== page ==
They are the little people with a big weight on their shoulders.

In a sport that is dominated by 6ft-plus giants, the coxswains cut a rather comical figure next to their teammates at this week's world rowing championships.

They can often be the joke of the rowing world as well, receiving the odd jibe about being a glorified steering wheel.

But in truth the crews know a good cox is worth their weight in gold. Probably double in fact, given their small stature.

Because their role is more coach than athlete, Francie Turner, cox of the New Zealand women's eight, said there could often be a lack of understanding from people outside of the sport as to what a cox actually did.

"Probably for someone that is new to the sport they think 'oh they're getting a free ride'," said Turner. "But coxes have got a lot of responsibility - it takes nine people to row an eight."

A cox's primary job is to look out for the safety of the crew and keep the boat in a straight line. But they do much more than simply act as a steering wheel. They are the leaders of the boat, during training they act as the eyes and ears for the coach, reminding the crew of form and technique.

Come race time they are the calling tactics, making sure the crew execute the race plan and act as a motivator for their team.

"I'm almost like an on-water coach, my job is to motivate and keep the girls focused. They just need the communication and someone to bring them together to make sure they're executing the race plan," said Turner.

Clearly, it takes more than just being tiny to be a good cox, but inevitably most initially land the role because of their size.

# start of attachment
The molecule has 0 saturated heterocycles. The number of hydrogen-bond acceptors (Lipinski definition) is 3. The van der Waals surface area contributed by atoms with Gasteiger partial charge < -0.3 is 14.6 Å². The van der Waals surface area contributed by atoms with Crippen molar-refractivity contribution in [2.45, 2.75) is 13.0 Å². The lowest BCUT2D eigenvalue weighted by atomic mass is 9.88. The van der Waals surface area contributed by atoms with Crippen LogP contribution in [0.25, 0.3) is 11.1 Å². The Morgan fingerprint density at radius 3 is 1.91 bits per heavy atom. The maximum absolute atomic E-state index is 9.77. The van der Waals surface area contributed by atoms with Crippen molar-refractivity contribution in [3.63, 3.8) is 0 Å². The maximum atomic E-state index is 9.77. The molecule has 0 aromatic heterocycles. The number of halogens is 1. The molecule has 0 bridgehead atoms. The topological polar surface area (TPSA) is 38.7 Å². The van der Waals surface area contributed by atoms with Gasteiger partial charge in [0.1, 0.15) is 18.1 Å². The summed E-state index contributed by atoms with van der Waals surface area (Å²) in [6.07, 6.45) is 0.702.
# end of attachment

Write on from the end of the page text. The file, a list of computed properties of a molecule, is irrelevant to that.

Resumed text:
Ivan Pavich, cox of the New Zealand men's eight that pushed the world champion German crew right to the line in yesterday's heats, was scouted in his high school canteen. Which, ironically, meant he had to make his visits to said canteen a little less frequent.

"I was standing in the lunch line at school and the rowing coach was there. He tapped me on the shoulder as I was having lunch and he told me not to eat anything more. So I asked him why, and he said 'I want you to be a cox'," said Pavich, a former pupil of St Paul's Collegiate in Hamilton.

At the time Pavich had no idea what the job entailed, but went along to the team meeting to find out and was handed a dream assignment.

"I was told I was going to be coxing the girls to start off with, so I thought that was pretty cool, and it just went on from there."

The role came naturally to Pavich, who is only 18, and he quickly worked his way up the elite rowing ranks.

Now he's got bigger things on his mind than chasing girls - performing well at this week's world championships and building towards qualifying for the London Olympics.

IVAN PAVICH
Born: 07/11/1991, Hamilton
Height: 159cm
Weight: 55kg

FRANCIE TURNER
Born: 06/04/1992, Hamilton
Height: 159cm
Weight: 50kg